One of the recent introductions to the already versatile Home Assistant ecosystem is the Condition Selector for blueprints. At its core, this feature seems simple, but its implications for blueprint flexibility are profound.
I’ve personally used this to update my smart lighting setup. I have one blueprint that I re-use for every room in the house. It follows a brightness and color temperature curve throughout the day, and allows me to set min and max lux levels to automate the lights going on and off, as well as how long it should take for the lights to turn off after no motion has been detected. But in some situations, you might want to adapt this. A simple example is my home office which doubles as a guest room, and now, when guest mode is on I can completely disable the lights from coming on based on motion. In another room, I might use it to prevent the lights from being turned off as long as the tv is on, or while I am in a meeting. Lots of options, and I can stick with a single blueprint.
Understanding the Condition Selector
The Condition Selector, as the name suggests, lets blueprint authors define a section where users can input one or more conditions. On the UI side, users will interact with the familiar condition part of the automation editor.
In its raw form in YAML, it’s as simple as:
selector: condition:Code language: YAML (yaml)
Its output provides a list of conditions. Here’s an illustrative example:
- condition: numeric_state entity_id: "sensor.outside_temperature" below: 20Code language: YAML (yaml)
Why This Matters
Prior to this feature, blueprints had rigid conditions set by the blueprint creator. Now, the end-user has a way to provide custom conditions while leveraging the convenience of blueprints. This adaptability serves two crucial purposes:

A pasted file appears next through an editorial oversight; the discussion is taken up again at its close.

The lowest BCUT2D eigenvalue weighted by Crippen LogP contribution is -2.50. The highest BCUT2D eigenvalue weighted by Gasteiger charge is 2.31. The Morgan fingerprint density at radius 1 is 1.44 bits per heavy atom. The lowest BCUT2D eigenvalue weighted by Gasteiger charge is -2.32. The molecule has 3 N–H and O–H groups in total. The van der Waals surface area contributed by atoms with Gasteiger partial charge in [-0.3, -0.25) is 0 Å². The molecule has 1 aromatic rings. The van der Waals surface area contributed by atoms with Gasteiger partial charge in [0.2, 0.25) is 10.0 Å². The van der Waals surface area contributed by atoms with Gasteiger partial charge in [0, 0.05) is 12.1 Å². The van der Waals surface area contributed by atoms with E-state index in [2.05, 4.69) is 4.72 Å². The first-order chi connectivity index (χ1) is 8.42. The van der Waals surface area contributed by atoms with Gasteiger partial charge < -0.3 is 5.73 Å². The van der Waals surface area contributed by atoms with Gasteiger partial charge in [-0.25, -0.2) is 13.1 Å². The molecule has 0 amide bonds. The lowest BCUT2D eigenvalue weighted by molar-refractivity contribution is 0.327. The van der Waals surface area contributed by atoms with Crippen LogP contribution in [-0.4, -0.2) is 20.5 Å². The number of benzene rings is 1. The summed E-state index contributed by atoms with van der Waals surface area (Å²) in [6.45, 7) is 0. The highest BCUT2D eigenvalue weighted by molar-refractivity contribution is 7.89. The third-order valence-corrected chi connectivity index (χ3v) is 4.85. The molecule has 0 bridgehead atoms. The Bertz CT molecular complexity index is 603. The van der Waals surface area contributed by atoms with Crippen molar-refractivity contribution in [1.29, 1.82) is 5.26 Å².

- Granular Control: Advanced users can now tailor automations more closely to their specific needs.
- Simplification for New Users: Newcomers don’t have to grasp the entire YAML syntax right away; they can input conditions via the UI.
A complete example
Below is an example of how this can be implemented. As you can see, I added a default, which makes sure that the blueprint is backwards compatible with the automations I’ve already created.
conditions_for_enabling: name: Trigger conditions description: Conditions to be met for the action to occur default:  selector: condition:Code language: YAML (yaml)
Integrating Conditions into Actions
The true prowess of this selector emerges when it gets incorporated into the action sequences of a blueprint:
1. Direct Embedding
You can insert the user-defined conditions directly within the actions.
action: - condition: !input 'conditions_for_enabling'Code language: YAML (yaml)
However, without conditions, this can lead to potential errors.
2. ‘Choose’ for Greater Stability
A more resilient method utilizes the
choose structure, ensuring smooth automation regardless of the conditions.
action: - choose: - conditions: !input 'conditions_for_enabling' sequence: # actions to be executedCode language: YAML (yaml)